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What Kind of Nation Are We?

What direction do we want to move in? Tomorrow, in the United States, we celebrate Martin Luther King Jr.’s birthday. I want to share with you two short videos and three questions as a quick lesson to do with your family. (Once a teacher, always a teacher 🙂

The two videos:

Martin Luther King Jr. “To The Mountaintop” speech (final 2 min)

Bobby Kennedy announcing the death of Martin Luther King Jr. (6 min-edited)

The questions: Who Am I? Why Am I? How am I doing at living my purpose? Or in other words…at aligning my values with my daily actions?

The story:

Every year on this day, we watch these two videos with our kids and try to answer the questions, thanks to my work with the Character Formation Project. The three questions are posed by this Project to thousands of school children repeatedly to help them graduate with an intrinsic sense of who they are and what their purpose is in life.

But before I show our kids the videos, I give a little background information.

I tell them that the first video is of King giving the final speech of his life on April 3, 1968 in Memphis, Tennessee. It has come to be known as the “To the Mountaintop” speech. I show them only the last two minutes of his words. The police were trying to stop the marches for equal rights by issuing injunctions (restraining orders) against the protesters. King had been on the road for many weeks and was really tired, but he was asked to get out of bed and come to speak to the protesters to inspire them to keep going. Watch carefully. At the end of his remarks, you can see him stumble into the arms of a friend from exhaustion. More importantly, listen carefully. King had received many death threats. Notice how clear he is, almost clairvoyantly so, about the future he helped to shape.

Then, to prepare them to answer the three questions themselves, we practice with King.

Note: This is NOT typical conversation stuff in our home. They roll their eyes. They squirm and try to run away. But I feed them nachos and make them stay focused for 10 minutes, tops.

Who was Martin Luther King Jr.?

Luckily, they’ve studied him in school, so they come up with this: “He was a leader of the civil rights movement who believed that all human beings have equal value.”

What do you think King saw as his purpose in life? (Purpose = the answer to the question Why am I?)

They say: “His purpose was to stop racism, to make sure all people had equal rights.”

How is he doing at living his purpose in this moment?

“Amazing!” They say. “He doesn’t let anything stop him.”

Then it’s time to answer the three questions about ourselves. The idea behind this process is that to grow character, it’s not enough to tell children to be honest or to be brave with words, posters, and stickers. You have to actually help them to walk in the shoes of others, feel the struggle, and answer tough questions about who they are and why they are. They can’t do it at first. It takes practice. Gradually, they’ll uncover their unique place in the world.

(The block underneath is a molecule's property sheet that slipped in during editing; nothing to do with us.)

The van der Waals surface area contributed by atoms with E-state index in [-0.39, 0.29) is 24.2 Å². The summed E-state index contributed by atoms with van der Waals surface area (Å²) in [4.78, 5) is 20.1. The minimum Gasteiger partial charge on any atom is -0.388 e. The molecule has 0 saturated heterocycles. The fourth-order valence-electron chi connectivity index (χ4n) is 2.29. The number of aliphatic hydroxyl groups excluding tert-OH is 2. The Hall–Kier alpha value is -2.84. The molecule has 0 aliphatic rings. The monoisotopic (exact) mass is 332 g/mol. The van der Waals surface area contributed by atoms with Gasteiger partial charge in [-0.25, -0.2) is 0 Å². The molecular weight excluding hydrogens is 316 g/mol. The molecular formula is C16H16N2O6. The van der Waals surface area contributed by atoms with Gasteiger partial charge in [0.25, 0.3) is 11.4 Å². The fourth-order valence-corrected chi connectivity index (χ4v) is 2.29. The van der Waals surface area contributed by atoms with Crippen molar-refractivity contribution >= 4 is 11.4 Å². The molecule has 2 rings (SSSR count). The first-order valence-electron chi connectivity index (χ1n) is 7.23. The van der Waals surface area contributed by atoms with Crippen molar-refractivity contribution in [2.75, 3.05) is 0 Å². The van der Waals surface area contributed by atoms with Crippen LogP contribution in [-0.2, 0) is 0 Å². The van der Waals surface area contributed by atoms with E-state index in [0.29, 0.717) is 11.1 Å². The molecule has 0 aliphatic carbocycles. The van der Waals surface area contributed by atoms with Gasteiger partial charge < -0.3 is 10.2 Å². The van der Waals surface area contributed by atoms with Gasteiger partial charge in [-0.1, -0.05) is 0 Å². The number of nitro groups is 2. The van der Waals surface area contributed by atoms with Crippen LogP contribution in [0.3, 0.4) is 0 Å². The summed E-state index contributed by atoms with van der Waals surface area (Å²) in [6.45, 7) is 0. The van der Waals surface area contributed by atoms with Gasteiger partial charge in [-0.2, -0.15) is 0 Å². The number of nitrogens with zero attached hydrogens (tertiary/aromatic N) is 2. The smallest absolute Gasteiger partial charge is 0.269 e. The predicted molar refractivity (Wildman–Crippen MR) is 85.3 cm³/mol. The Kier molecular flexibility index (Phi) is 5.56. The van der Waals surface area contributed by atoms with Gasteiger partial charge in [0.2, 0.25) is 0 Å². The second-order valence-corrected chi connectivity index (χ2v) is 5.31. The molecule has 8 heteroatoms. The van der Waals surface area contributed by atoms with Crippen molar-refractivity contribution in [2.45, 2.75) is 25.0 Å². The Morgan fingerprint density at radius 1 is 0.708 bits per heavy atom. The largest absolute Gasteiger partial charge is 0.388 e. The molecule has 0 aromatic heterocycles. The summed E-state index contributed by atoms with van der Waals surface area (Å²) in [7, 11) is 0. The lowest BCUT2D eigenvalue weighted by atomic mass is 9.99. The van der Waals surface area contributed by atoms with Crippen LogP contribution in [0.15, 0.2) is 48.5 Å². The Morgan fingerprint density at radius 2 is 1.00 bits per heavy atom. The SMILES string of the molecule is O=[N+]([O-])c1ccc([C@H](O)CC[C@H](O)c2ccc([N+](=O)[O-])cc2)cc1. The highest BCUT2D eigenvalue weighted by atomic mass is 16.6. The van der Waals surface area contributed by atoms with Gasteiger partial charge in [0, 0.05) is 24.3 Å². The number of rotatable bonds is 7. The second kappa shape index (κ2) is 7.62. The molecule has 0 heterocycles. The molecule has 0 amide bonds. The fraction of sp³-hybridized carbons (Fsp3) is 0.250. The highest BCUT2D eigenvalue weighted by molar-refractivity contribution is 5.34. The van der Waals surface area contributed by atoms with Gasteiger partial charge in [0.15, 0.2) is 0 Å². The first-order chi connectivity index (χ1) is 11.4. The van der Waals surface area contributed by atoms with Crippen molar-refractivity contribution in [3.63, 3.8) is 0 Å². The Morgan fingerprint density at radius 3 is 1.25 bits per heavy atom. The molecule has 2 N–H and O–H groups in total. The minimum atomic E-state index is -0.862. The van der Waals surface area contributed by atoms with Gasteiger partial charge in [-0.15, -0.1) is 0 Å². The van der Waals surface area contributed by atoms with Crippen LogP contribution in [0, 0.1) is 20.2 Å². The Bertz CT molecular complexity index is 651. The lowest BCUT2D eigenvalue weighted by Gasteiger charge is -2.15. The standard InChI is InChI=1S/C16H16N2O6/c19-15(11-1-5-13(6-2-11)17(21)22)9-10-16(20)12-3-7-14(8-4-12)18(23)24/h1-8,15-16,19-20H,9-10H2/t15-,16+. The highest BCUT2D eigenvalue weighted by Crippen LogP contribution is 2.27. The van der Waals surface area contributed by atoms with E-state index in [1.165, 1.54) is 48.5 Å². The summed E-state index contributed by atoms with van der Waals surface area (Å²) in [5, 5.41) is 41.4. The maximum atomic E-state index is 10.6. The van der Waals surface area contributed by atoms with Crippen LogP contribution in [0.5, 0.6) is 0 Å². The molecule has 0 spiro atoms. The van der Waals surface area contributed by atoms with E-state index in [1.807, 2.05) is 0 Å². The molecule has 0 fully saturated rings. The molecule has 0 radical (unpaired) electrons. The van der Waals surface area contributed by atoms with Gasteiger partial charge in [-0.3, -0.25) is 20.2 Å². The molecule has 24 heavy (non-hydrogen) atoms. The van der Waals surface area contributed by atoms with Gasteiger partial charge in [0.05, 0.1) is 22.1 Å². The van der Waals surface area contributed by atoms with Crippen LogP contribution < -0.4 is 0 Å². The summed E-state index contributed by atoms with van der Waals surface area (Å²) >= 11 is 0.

I go first, to give an example.

Who am I? I am a writer, a teacher, a mother.

Why am I? My purpose is to inspire others to find their purpose, write their story, and use their voice.

How am I doing (at living my purpose)? Pretty well, I think. I get distracted easily, though.

Next, it’s their turn. I remind them that they don’t need to know the answers. The point is just to try thinking about the questions. Their answers will change over time. And that’s good. The kids’ answers:

Who am I? H: I am a girl, a dancer, a singer, a student. C: I don’t know. A skater? A son, a brother, too.

Why am I? (What is my purpose?) H: To make people happy by performing. C: To make the world more fun, to spread curiosity and fun, I think.

How am I doing? H: Pretty good! C: I’m awesome!

Finally, we watch the second video (6 min). This is Bobby Kennedy telling the people in a black neighborhood in Indianapolis that Martin Luther King Jr. was assassinated. None of his aides wanted him to go; there was a real fear that the people would riot when they heard the news. He went anyway and gave a speech that is powerful and poignant. There were riots in every major city except Indianapolis.

“In this difficult time in the United States, it’s perhaps well to ask what kind of a nation we are and what direction we want to move in…We can move toward greater polarization…or we can make an effort, as King did, to understand and replace violence…with an effort to understand, compassion, and love.”

–Bobby Kennedy, April, 1968.

The words of both of these men seem especially important right now. I tell the kids, it’s easy to think that the United States was created hundreds of years ago and so its creation is complete. But just as you are a work in progress, the country is a work in progress. And now, fifty years since Martin Luther King Jr. and Bobby Kennedy asked these questions, it feels right to ask them again: What kind of nation is the United States? What direction do we want to move in? How can you help it move in that direction?

I would love to hear your thoughts and positive visions!

With love and special thanks to Gloo & the Character Formation Project,



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